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Lieux à visiter en Languedoc autour de Sète

Quelques belles villes voisines de Sète offrent de merveilleuses excursions à la journée. Suivez le guide !

Sète est une importante ville portuaire de la région Occitanie, au sud-est de la France. Ellel est bordée par l'Étang de Thau, une lagune d'eau salée riche en biodiversité. La côte méditerranéenne de Sète est bordée de plages de sable et connue comme la "Venise du Languedoc" pour son réseau de canaux. D'autres villes à quelques kilomètres sont aussi intéressantes à visiter pour une journée.


Montpellier really is special. With its broad boulevards lined with shady plane trees, a huge car-free central square laid out in the 1700s surrounded by elegant balustraded buildings and its vast triumphal arch.

If you’re in the market for chic boutiques, designer wine bars, music and art, then Montpellier is the place for you. Languedoc-Roussillon’s capital city is arguably the chicest spot on France’s south coast.   The nightlife, fashion and café culture, up-market wine bars, modern restaurants and smart stores cater for most tastes, youngand not so young!

Visitors tend to start their visit to Montpellier on the central expanse of Place de la Comédie, seduced by its café terraces and imposing 19th century opera house before heading to the pedestrian-only sweep of Montpellier’s rue de la Loge, the ancient and most attractive part of town known as “l’Ecusson”.  Here you will find lively narrow back streets and attractive squares, packed with bistrots serving southern French cuisine.  Place Candolle and Place de la Chapelle Neuve are both perfect for al fresco dining.

Take some time to wander around the handsome ancient buildings and elegant hôtels particuliers (private mansions) of Montpellier’s historic center.  The 14th century Cathédrale de Saint Pierre, the 16th century botanical gardens (le Jardin des Plantes) and the imposing Arc de Triomphe lookalike at the end of rue Foch are all worth a visit.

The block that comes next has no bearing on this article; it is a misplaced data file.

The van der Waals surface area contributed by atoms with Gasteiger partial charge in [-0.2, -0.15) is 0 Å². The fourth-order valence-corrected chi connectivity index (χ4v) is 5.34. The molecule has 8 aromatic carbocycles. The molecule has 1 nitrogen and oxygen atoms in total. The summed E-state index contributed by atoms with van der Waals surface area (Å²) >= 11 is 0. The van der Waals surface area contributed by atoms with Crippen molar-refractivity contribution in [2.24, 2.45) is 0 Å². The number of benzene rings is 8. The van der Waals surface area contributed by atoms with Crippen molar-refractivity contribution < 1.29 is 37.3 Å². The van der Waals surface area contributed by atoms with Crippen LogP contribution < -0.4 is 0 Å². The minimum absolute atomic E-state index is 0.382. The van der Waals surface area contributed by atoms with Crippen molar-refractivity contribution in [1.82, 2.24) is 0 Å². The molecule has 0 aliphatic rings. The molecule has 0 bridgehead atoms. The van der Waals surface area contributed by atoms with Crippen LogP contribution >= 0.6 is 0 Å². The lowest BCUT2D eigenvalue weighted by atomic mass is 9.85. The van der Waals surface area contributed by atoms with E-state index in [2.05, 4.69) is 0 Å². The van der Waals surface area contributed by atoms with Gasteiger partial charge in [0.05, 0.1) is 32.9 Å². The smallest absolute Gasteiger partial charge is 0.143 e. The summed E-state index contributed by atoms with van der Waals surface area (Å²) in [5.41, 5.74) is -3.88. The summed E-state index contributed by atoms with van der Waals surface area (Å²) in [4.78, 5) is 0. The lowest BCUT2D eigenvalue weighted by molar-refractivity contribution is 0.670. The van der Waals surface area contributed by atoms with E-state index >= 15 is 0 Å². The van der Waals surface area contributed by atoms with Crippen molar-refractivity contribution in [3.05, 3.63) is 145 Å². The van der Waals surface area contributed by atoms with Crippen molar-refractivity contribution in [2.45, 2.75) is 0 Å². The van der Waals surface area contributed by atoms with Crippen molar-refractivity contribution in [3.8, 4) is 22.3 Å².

With its two Michelin stars, contemporary décor and vast dining room, Le Jardin des Sens is the place to splurge in Montpellier, but there are umpteen more accessibly-priced gourmet options, like Les Vignes (rue Bonnier d’Alco, just off Place Marché aux Fleurs), Prouhèze Saveurs (avenue de la Pompignane), La Réserve Rimbaud and its fabulous riverside terrace (avenue St. Maur), or La Maison de la Lozère (rue de l’Aiguillerie). Also, on boulevard Louis Blanc, Le Baloard serves well-priced modern French fare in a funky setting.

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Once the capital of Languedoc, this beautiful small town lost claim to political power in the late 17th century – happily, this means the town escaped development in the 1800s and its striking heritage has thus been well-preserved. With its streets of honey coloured stone, elegant houses adorned with wrought-iron balconies, and wonderful blend of architecture – from Gothic to gracious 18th century properties – Pézenas is a must-see town during your stay in this region.

The whole of the old town lends itself to cinema and the theatre. Inspired no doubt by the peppery humour of the inhabitants, Molière is reputed to have created some of his famous characters right here in Pézenas in the barber’s shop (now the tourist office). Invited by the Prince de Conti, Molière first made his reputation down here in Languedoc and not in Paris from where he had fled with his “illustrious theatre”. It was not however until the 19th century that the townspeople decided to venerate Molière in an almost excessive way. A fine statue sculpted by Antonin Injalbert was erected to the memory of Molière in 1898 and the town museum contains rare traces of the great but elusive playwright.